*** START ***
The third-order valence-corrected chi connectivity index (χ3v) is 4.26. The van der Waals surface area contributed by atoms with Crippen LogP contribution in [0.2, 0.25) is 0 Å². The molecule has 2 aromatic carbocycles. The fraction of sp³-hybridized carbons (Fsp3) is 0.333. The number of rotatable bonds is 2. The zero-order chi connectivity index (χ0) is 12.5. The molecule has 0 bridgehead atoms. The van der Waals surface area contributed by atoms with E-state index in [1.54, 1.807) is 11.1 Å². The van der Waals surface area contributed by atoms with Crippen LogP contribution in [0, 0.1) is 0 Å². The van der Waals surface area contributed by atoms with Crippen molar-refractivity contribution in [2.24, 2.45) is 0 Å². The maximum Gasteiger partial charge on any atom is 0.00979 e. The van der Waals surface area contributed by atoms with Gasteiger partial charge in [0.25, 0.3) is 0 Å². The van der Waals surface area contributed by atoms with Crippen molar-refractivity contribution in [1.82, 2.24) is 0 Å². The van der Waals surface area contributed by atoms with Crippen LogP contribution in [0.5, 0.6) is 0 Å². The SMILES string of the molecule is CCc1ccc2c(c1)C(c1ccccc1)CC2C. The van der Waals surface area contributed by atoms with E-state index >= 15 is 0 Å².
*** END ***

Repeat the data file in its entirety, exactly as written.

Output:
The third-order valence-corrected chi connectivity index (χ3v) is 4.26. The van der Waals surface area contributed by atoms with Crippen LogP contribution in [0.2, 0.25) is 0 Å². The molecule has 2 aromatic carbocycles. The fraction of sp³-hybridized carbons (Fsp3) is 0.333. The number of rotatable bonds is 2. The zero-order chi connectivity index (χ0) is 12.5. The molecule has 0 bridgehead atoms. The van der Waals surface area contributed by atoms with E-state index in [1.54, 1.807) is 11.1 Å². The van der Waals surface area contributed by atoms with Crippen LogP contribution in [0, 0.1) is 0 Å². The van der Waals surface area contributed by atoms with Crippen molar-refractivity contribution in [2.24, 2.45) is 0 Å². The maximum Gasteiger partial charge on any atom is 0.00979 e. The van der Waals surface area contributed by atoms with Gasteiger partial charge in [0.25, 0.3) is 0 Å². The van der Waals surface area contributed by atoms with Crippen molar-refractivity contribution in [1.82, 2.24) is 0 Å². The van der Waals surface area contributed by atoms with Crippen LogP contribution in [0.5, 0.6) is 0 Å². The SMILES string of the molecule is CCc1ccc2c(c1)C(c1ccccc1)CC2C. The van der Waals surface area contributed by atoms with E-state index >= 15 is 0 Å².